|On the way home at Rock Island/Quad Cities KOA|
Fall--and a fast-approaching winter--have sharpened my interest in cold weather camping. I'm still planning a December camp-out if the weather holds for a coupla-three days. It was the changing weather and the beautiful photographs posted by John D. Pappas on the Facebook group Rustic Trail Teardrops Camper Owners Group that made me decide to write this travelogue. It occured during cold weather, and it also was a destination journey--a quick trip from New Jersey to western South Dakota to visit his son that included a few sight-seeing stops. John hasn't given up on camping this cold season, though, as illustrated by his recent FB group post.
With SNOW in the immediate forecast, I'm starting to miss camping in the Bear Den! The fact is, I didn't purchase my Kodiak for it to sit idle under a cover or in a carport during the winter. I purchased it for the fact that I didn't have to winterize it or baby it like other RV owners. And so . . . I do feel that there is a need to camp . . . very soon!
I simply need to make sure I can pull it out of its spot near my driveway when the snow arrives, which apparently is in the immediate forecast! If I could camp from New Jersey to South Dakota and back this past month, ranging from temps in the mid-50s to the single digits, I can't think of a single reason I can't camp in it now.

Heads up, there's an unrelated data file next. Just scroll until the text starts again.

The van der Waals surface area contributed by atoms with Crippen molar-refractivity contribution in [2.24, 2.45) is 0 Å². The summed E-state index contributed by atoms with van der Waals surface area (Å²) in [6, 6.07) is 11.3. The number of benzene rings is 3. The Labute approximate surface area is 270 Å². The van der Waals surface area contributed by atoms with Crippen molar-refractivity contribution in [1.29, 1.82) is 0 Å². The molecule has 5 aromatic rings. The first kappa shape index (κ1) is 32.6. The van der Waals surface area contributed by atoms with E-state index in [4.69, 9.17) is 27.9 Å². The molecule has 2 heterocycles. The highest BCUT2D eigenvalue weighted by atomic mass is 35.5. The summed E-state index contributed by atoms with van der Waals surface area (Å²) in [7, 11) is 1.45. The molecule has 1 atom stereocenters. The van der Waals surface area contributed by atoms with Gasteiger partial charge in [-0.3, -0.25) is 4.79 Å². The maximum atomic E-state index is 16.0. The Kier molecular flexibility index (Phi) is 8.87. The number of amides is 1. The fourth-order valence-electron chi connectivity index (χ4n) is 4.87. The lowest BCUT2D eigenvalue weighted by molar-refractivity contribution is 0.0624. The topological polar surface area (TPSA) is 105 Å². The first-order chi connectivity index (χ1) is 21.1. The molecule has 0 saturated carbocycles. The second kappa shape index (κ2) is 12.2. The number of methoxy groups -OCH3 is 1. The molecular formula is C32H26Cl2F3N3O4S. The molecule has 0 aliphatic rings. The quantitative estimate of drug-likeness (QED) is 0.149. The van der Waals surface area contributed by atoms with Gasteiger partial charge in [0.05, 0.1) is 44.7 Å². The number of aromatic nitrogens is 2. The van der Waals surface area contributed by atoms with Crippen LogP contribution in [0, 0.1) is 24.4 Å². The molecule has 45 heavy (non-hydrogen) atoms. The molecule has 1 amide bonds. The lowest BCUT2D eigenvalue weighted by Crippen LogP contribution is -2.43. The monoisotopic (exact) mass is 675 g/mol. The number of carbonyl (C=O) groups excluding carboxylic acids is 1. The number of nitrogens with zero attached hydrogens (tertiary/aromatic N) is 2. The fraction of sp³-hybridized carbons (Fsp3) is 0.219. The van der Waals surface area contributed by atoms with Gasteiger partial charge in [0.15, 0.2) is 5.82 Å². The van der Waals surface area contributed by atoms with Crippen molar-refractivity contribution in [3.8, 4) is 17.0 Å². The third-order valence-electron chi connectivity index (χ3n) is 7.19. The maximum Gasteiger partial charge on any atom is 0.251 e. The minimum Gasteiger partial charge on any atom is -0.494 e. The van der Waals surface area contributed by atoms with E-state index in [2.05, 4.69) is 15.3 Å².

I'd like to think there are other hearty RTTC owners willing to experience some winter camping in the northeastern portion of this country! Just need to find a campground with heated bathrooms and showers.John's dash to the Badlands, pulling his RTTC Kodiak Stealth with his Toyota Tundra pick-up, began on Friday, October 25, with the intent to drive to his son's house in 3-4 days, and he achieved that goal by arriving for dinner on Monday, October 27. He "thoroughly enjoyed the trip west but pushed too hard. That first day of 600 miles took a toll on me," so he was happy to arrive to stay with friends in western Ohio as he began his journey. "They were gracious enough to offer me an electric hookup from their pole barn so I could socialize with them inside and then sleep in my camper outside."
|Rock Island / Quad Cities KOA|
The next day, it rained hard all the way out to western Illinois where he stayed at "a very nice KOA," waking to "a glorious autumn cold morning." He liked the Rock Island/Quad Cities KOA so much that he also stayed there on his way back. "Superb, clean campground with awesome bathrooms and showers," it was "simply a beautiful property on a lake with nice size lots."
|Rock Island / Quad Cities KOA|
After departing Illinois, John started his third travel day, heading for the KOA in Mitchell, South Dakota, but upon arriving late due to construction traffic, he found the bathrooms to be torn apart, so his girlfriend located another campground (she had also located the Illinois KOA), this time a Good Sam several miles away. "It served its purpose, but the bathrooms were quite outdated. But, I was happy enough to only pay $25 cash for that night on the road." From Mitchell, John drove straight to his son's house.
|That little 500 watt heater is awesome! Woke up to a cozy 62° cabin with 22° outside.|
Dakota Campground, Mitchell, South Dakota.